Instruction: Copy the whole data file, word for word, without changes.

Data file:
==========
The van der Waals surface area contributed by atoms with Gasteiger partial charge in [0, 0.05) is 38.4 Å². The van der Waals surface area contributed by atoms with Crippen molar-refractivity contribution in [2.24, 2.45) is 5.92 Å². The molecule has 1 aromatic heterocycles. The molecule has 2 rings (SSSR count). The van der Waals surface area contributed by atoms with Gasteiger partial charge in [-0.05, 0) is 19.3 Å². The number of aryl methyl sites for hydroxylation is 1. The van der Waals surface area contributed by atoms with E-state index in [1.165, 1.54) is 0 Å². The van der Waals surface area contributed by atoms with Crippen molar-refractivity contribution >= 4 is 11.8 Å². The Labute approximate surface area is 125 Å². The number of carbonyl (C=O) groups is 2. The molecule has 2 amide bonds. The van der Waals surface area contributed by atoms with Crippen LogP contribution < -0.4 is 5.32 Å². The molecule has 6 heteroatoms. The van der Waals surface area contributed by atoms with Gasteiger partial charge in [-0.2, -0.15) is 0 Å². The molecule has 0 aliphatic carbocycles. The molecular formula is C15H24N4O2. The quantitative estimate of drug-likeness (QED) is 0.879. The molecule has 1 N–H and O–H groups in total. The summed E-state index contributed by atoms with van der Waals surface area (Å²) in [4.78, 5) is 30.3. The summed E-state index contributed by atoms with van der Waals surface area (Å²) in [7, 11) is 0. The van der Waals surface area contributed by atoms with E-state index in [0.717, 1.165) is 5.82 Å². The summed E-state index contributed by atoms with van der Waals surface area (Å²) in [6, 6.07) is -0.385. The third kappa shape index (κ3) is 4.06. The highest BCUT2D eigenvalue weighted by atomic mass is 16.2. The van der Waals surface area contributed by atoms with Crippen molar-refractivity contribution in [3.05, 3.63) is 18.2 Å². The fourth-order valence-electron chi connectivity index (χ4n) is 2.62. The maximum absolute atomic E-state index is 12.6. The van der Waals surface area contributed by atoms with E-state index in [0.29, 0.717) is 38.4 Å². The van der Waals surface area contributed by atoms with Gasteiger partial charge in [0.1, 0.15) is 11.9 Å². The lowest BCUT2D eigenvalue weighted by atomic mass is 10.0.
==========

The van der Waals surface area contributed by atoms with Gasteiger partial charge in [0, 0.05) is 38.4 Å². The van der Waals surface area contributed by atoms with Crippen molar-refractivity contribution in [2.24, 2.45) is 5.92 Å². The molecule has 1 aromatic heterocycles. The molecule has 2 rings (SSSR count). The van der Waals surface area contributed by atoms with Gasteiger partial charge in [-0.05, 0) is 19.3 Å². The number of aryl methyl sites for hydroxylation is 1. The van der Waals surface area contributed by atoms with E-state index in [1.165, 1.54) is 0 Å². The van der Waals surface area contributed by atoms with Crippen molar-refractivity contribution >= 4 is 11.8 Å². The Labute approximate surface area is 125 Å². The number of carbonyl (C=O) groups is 2. The molecule has 2 amide bonds. The van der Waals surface area contributed by atoms with Crippen LogP contribution < -0.4 is 5.32 Å². The molecule has 6 heteroatoms. The van der Waals surface area contributed by atoms with Gasteiger partial charge in [-0.2, -0.15) is 0 Å². The molecule has 0 aliphatic carbocycles. The molecular formula is C15H24N4O2. The quantitative estimate of drug-likeness (QED) is 0.879. The molecule has 1 N–H and O–H groups in total. The summed E-state index contributed by atoms with van der Waals surface area (Å²) in [4.78, 5) is 30.3. The summed E-state index contributed by atoms with van der Waals surface area (Å²) in [7, 11) is 0. The van der Waals surface area contributed by atoms with E-state index in [0.717, 1.165) is 5.82 Å². The summed E-state index contributed by atoms with van der Waals surface area (Å²) in [6, 6.07) is -0.385. The third kappa shape index (κ3) is 4.06. The highest BCUT2D eigenvalue weighted by atomic mass is 16.2. The van der Waals surface area contributed by atoms with Crippen molar-refractivity contribution in [3.05, 3.63) is 18.2 Å². The fourth-order valence-electron chi connectivity index (χ4n) is 2.62. The maximum absolute atomic E-state index is 12.6. The van der Waals surface area contributed by atoms with E-state index in [0.29, 0.717) is 38.4 Å². The van der Waals surface area contributed by atoms with Gasteiger partial charge in [0.1, 0.15) is 11.9 Å². The lowest BCUT2D eigenvalue weighted by atomic mass is 10.0.